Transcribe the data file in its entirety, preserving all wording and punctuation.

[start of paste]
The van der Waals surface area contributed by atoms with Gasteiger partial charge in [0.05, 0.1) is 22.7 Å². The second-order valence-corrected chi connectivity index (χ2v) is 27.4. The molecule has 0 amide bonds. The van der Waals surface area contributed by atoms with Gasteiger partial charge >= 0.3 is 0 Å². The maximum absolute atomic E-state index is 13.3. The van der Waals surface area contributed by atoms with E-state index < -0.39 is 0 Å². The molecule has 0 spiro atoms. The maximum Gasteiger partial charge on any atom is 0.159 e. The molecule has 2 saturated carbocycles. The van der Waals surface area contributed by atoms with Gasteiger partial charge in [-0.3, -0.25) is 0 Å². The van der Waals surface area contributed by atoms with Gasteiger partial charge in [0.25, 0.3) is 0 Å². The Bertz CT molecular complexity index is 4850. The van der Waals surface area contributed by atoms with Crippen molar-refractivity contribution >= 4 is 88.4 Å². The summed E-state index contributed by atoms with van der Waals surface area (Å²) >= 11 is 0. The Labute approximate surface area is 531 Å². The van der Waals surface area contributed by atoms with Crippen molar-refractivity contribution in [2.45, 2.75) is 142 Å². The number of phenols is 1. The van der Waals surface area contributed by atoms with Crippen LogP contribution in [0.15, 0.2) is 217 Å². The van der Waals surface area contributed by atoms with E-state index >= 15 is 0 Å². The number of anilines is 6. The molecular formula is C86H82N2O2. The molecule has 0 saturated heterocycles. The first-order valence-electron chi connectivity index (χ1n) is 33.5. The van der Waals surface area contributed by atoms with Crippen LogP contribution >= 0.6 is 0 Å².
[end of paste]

The van der Waals surface area contributed by atoms with Gasteiger partial charge in [0.05, 0.1) is 22.7 Å². The second-order valence-corrected chi connectivity index (χ2v) is 27.4. The molecule has 0 amide bonds. The van der Waals surface area contributed by atoms with Gasteiger partial charge >= 0.3 is 0 Å². The maximum absolute atomic E-state index is 13.3. The van der Waals surface area contributed by atoms with E-state index < -0.39 is 0 Å². The molecule has 0 spiro atoms. The maximum Gasteiger partial charge on any atom is 0.159 e. The molecule has 2 saturated carbocycles. The van der Waals surface area contributed by atoms with Gasteiger partial charge in [-0.3, -0.25) is 0 Å². The van der Waals surface area contributed by atoms with Gasteiger partial charge in [0.25, 0.3) is 0 Å². The Bertz CT molecular complexity index is 4850. The van der Waals surface area contributed by atoms with Crippen molar-refractivity contribution >= 4 is 88.4 Å². The summed E-state index contributed by atoms with van der Waals surface area (Å²) >= 11 is 0. The Labute approximate surface area is 531 Å². The van der Waals surface area contributed by atoms with Crippen molar-refractivity contribution in [2.45, 2.75) is 142 Å². The number of phenols is 1. The van der Waals surface area contributed by atoms with Crippen LogP contribution in [0.15, 0.2) is 217 Å². The van der Waals surface area contributed by atoms with E-state index >= 15 is 0 Å². The number of anilines is 6. The molecular formula is C86H82N2O2. The molecule has 0 saturated heterocycles. The first-order valence-electron chi connectivity index (χ1n) is 33.5. The van der Waals surface area contributed by atoms with Crippen LogP contribution >= 0.6 is 0 Å².